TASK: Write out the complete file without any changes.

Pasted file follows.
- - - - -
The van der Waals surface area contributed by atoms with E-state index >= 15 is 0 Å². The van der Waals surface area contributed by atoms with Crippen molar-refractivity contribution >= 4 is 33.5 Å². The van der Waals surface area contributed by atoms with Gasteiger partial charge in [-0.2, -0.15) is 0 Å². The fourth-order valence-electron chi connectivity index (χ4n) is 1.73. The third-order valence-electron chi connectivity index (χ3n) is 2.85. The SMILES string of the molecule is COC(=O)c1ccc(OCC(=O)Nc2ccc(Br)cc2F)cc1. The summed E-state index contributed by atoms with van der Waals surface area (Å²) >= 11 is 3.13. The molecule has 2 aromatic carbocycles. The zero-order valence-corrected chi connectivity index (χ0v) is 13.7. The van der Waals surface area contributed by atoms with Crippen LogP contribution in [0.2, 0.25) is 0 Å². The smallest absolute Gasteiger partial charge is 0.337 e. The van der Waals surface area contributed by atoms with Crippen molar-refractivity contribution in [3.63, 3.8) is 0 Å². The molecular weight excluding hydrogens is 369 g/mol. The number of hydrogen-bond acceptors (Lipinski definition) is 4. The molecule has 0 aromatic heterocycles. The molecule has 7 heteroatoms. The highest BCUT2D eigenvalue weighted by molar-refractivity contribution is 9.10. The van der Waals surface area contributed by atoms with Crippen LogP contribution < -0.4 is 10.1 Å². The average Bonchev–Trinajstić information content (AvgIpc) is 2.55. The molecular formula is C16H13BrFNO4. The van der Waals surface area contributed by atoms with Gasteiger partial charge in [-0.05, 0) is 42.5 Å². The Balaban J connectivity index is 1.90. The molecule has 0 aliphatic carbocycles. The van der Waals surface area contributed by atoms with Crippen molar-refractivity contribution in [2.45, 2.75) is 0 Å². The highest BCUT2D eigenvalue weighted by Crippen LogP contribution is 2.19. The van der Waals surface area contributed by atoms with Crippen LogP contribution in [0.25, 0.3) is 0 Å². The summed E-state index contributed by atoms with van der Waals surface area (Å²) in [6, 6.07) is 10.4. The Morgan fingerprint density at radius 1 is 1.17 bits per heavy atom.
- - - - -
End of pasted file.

The van der Waals surface area contributed by atoms with E-state index >= 15 is 0 Å². The van der Waals surface area contributed by atoms with Crippen molar-refractivity contribution >= 4 is 33.5 Å². The van der Waals surface area contributed by atoms with Gasteiger partial charge in [-0.2, -0.15) is 0 Å². The fourth-order valence-electron chi connectivity index (χ4n) is 1.73. The third-order valence-electron chi connectivity index (χ3n) is 2.85. The SMILES string of the molecule is COC(=O)c1ccc(OCC(=O)Nc2ccc(Br)cc2F)cc1. The summed E-state index contributed by atoms with van der Waals surface area (Å²) >= 11 is 3.13. The molecule has 2 aromatic carbocycles. The zero-order valence-corrected chi connectivity index (χ0v) is 13.7. The van der Waals surface area contributed by atoms with Crippen LogP contribution in [0.2, 0.25) is 0 Å². The smallest absolute Gasteiger partial charge is 0.337 e. The van der Waals surface area contributed by atoms with Crippen molar-refractivity contribution in [3.63, 3.8) is 0 Å². The molecular weight excluding hydrogens is 369 g/mol. The number of hydrogen-bond acceptors (Lipinski definition) is 4. The molecule has 0 aromatic heterocycles. The molecule has 7 heteroatoms. The highest BCUT2D eigenvalue weighted by molar-refractivity contribution is 9.10. The van der Waals surface area contributed by atoms with Crippen LogP contribution < -0.4 is 10.1 Å². The average Bonchev–Trinajstić information content (AvgIpc) is 2.55. The molecular formula is C16H13BrFNO4. The van der Waals surface area contributed by atoms with Gasteiger partial charge in [-0.05, 0) is 42.5 Å². The Balaban J connectivity index is 1.90. The molecule has 0 aliphatic carbocycles. The van der Waals surface area contributed by atoms with Crippen molar-refractivity contribution in [2.45, 2.75) is 0 Å². The highest BCUT2D eigenvalue weighted by Crippen LogP contribution is 2.19. The van der Waals surface area contributed by atoms with Crippen LogP contribution in [0.25, 0.3) is 0 Å². The summed E-state index contributed by atoms with van der Waals surface area (Å²) in [6, 6.07) is 10.4. The Morgan fingerprint density at radius 1 is 1.17 bits per heavy atom.